Rare visitors threatened by waste


Rare native birds have been sighted in the Spring Creek Estuary and conservation groups are calling on the community to assist in their protection.

Great Egrets and the Caspian Terns, both on the Victorian Government’s advisory list of threatened vertebrate fauna in Victoria, have recently been sighted feeding in the Spring Creek Estuary.

The Great Egret has been spotted at the Spring Creek Estuary recently
The species are both vulnerable to the hazards of plastic waste, which is estimated to kill up to one million sea birds, one hundred thousand sea mammals and countless fish each year.

Sean Dooley, Editor of Wingspan Magazine said the feeding habits of wetland birds made them especially vulnerable to being caught in discarded fishing line.

“Discarded fishing line is a threat to these species as they feed in estuaries which are popular fishing spots and often fishing line gets caught around their beaks and necks and suffocates them,” he said.

 “Discarded fishing line is a threat to these species as they feed in estuaries which are popular fishing spots and often fishing line gets caught around their beaks and necks and suffocates them.”

Graeme Stockton from local conservation group Surfers Appreciating Natural Environment said species like the Great Egret and Caspian Tern were facing extremely strong competition from people and development pressure.

“These species are unnecessarily stressed by storm water pollution and littering,” he said.

Nevertheless, Mr Stockton is optimistic. He notes how the local community ‘stood up for Spring Creek’. “I think there is an inherent understanding by most people here of nature’s overlapping role in our own wellbeing.”

“The Great Egret and the Caspian Tern areren’t commonly found in the Surf Coast area so it’s important that people understand how lucky we are to have such rare birds come and visit us, it’s a privilege that they choose to   use Spring Creek as part of their home range.

“The Great Egret and the Caspian Tern aren’t commonly found in the Surf Coast area so it’s important that people understand how lucky we are to have such rare birds come and visit us, it’s a privilege that they choose to use Spring Creek as part of their home range,” he said.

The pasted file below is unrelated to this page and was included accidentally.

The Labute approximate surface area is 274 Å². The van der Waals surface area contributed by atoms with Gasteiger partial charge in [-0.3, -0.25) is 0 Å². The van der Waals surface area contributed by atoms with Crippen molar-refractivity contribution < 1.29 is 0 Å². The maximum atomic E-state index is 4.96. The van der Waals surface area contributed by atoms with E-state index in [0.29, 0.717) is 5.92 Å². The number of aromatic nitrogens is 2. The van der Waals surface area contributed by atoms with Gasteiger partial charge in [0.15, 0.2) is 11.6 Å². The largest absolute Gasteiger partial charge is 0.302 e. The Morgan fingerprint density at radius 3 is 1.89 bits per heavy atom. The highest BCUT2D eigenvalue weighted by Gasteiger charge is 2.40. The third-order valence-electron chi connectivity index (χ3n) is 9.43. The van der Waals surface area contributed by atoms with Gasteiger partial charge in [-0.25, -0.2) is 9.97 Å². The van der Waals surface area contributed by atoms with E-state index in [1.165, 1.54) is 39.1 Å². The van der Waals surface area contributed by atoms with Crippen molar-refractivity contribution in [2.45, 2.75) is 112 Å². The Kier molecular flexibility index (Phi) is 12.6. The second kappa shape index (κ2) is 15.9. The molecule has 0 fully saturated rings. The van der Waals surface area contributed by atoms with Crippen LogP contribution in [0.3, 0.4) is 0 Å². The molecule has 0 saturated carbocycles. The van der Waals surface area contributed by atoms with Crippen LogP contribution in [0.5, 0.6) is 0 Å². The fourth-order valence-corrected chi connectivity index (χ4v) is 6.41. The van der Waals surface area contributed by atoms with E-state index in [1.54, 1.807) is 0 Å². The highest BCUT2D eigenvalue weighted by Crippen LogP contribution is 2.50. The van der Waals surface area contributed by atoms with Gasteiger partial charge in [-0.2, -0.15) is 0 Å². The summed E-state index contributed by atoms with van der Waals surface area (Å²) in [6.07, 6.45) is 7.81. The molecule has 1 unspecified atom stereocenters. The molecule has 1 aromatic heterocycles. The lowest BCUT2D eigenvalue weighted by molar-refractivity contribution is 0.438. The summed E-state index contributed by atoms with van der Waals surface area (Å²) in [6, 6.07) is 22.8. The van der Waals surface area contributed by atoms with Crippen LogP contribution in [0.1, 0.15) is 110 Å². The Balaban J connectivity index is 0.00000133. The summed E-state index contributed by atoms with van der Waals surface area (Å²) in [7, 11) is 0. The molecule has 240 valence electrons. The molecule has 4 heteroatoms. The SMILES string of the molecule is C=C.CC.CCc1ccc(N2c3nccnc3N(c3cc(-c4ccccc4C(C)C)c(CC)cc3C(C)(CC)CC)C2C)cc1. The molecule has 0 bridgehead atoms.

Caspian Terns have also been sighted in the Spring Creek area.

ZOO’s Victoria’s new ‘Seal the Loop’ campaign will see  special bins placed at ports and piers around Victoria’s coastline to help facilitate the responsible disposal of fishing waste by recreational anglers.

Ben Sanders, Zoo’s Victoria Community Conservation Officer said the campaign aimed to reduce marine wildlife entanglement rates and raise awareness of the threats that plastics pose to marine wildlife.

“The bins are being offered free of charge to any organisation, council or group who wish to install them, this phase of the program is being funded by the Victorian Government using recreational fishing license fees,” he said.

Coastal users can look out for ‘Seal the Loop’ bins placed at various popular fishing spots along the foreshore by the Great Ocean Road Coast Committee (GORCC).

This article appeared in the Surf Coast Times fortnightly ‘Green the Coast Column’. To visit the Surf Coast Times website click here.

To learn more about the Seal the Loop campaign  click here, for more information about native birds visit the Birds Australia website, click here. If you would like to learn more about coastal conservation and local marine life visit our website, http://www.gorcc.com.au/.

Have you spotted any endangered native birds in the Surf Coast region lately?

Are you  involved in protecting native wildlife?

We’d love to hear from you!

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